Sunday, August 14, 2011

Market Outlook 8/12/11

The markets appear to be somewhat tame this morning considering the massive volatility we have been seeing over the past week.  Mid-triple digit moves on the Dow Jones Industrial Average have marked one of the craziest times in the market that I can rememberâ€"and this includes the go-go days of the internet boom/bust!

We know about the major risks in the marketplace, starting with the US downgrade, then moving back to the European sovereign debt crisis, followed by the rumors of problems with the European banks, and capped off by the slowing global economic picture. 

Despite these problems, the markets are set to move higher after yesterday’s rally in the US.  European stocks are also higher after a number of countries in the Euro zone enacted a ban on short-selling, trying to prevent an attack on the banks that may have exposure to sovereign debt.  In addition, GDP in France contracted more than expected and Industrial Production figures in the Euro zone declined as well, posting a gain of 2.9% vs. an expected 4.2%.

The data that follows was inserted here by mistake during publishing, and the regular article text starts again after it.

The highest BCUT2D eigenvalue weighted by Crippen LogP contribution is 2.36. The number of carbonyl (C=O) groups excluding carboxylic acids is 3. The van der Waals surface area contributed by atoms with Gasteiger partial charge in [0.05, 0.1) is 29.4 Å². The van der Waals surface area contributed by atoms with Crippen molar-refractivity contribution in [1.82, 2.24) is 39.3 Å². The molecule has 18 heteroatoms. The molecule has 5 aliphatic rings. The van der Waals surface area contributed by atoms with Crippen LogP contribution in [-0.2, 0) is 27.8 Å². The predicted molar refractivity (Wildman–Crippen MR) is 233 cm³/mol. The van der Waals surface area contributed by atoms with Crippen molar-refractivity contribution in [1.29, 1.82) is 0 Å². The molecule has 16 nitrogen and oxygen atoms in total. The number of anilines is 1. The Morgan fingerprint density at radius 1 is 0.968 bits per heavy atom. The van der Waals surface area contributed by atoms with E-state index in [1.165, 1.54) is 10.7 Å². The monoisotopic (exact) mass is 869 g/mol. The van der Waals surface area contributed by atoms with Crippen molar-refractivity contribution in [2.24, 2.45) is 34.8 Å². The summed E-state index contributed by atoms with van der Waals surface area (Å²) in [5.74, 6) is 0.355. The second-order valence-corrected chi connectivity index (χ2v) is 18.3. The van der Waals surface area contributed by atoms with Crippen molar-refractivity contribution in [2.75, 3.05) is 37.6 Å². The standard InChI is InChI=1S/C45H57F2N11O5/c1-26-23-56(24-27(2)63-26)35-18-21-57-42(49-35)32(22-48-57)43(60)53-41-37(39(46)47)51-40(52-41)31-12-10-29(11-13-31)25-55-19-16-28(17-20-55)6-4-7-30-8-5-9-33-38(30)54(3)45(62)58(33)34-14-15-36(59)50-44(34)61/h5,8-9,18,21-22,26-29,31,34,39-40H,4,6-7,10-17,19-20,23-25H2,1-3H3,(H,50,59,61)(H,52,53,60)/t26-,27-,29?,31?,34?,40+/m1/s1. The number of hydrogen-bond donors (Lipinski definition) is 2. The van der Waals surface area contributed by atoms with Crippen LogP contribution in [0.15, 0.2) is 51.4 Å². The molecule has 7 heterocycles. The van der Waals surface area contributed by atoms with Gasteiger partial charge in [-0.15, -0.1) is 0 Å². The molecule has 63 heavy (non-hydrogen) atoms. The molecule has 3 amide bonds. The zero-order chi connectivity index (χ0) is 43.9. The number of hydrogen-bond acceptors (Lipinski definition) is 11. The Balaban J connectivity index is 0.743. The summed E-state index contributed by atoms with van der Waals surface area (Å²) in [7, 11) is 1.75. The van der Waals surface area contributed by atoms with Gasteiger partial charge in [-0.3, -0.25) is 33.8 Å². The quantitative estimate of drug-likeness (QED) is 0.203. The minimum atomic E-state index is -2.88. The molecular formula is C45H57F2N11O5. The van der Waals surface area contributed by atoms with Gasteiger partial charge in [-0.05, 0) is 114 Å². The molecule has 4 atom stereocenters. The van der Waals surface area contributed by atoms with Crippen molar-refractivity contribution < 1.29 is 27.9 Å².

Here in the US, Advanced retail sales figures came in as expected, showing gains of .5% in a sign that the US consumer might not be dead just yet.  Michigan consumer confidence figures will be out later this morning.

So the markets appear to be in risk-taking mode this morning, with stocks and oil higher and gold trading lower.  Demand for safe-haven currencies has abated, so the Swissie and the Yen are lower as well.  Rumors of “mini-interventions” by both Central banks have the markets believing that those entities are active in the markets and are not tipping their hands as to what they are doing.

After the wild ride we’ve experienced this week, a bit of slowdown is welcome.  But don’t be lulled into thinking that risk has lessened in the marketplace.  In fact, I would say it has increased a bit as the global slowdown is accelerating and the drastic measures taken in Europe to ban short-selling may mean that problem with bank capitalization may be more tenuous than previously believed.

If you are taking positions long into the weekend, be sure to use proper risk management.


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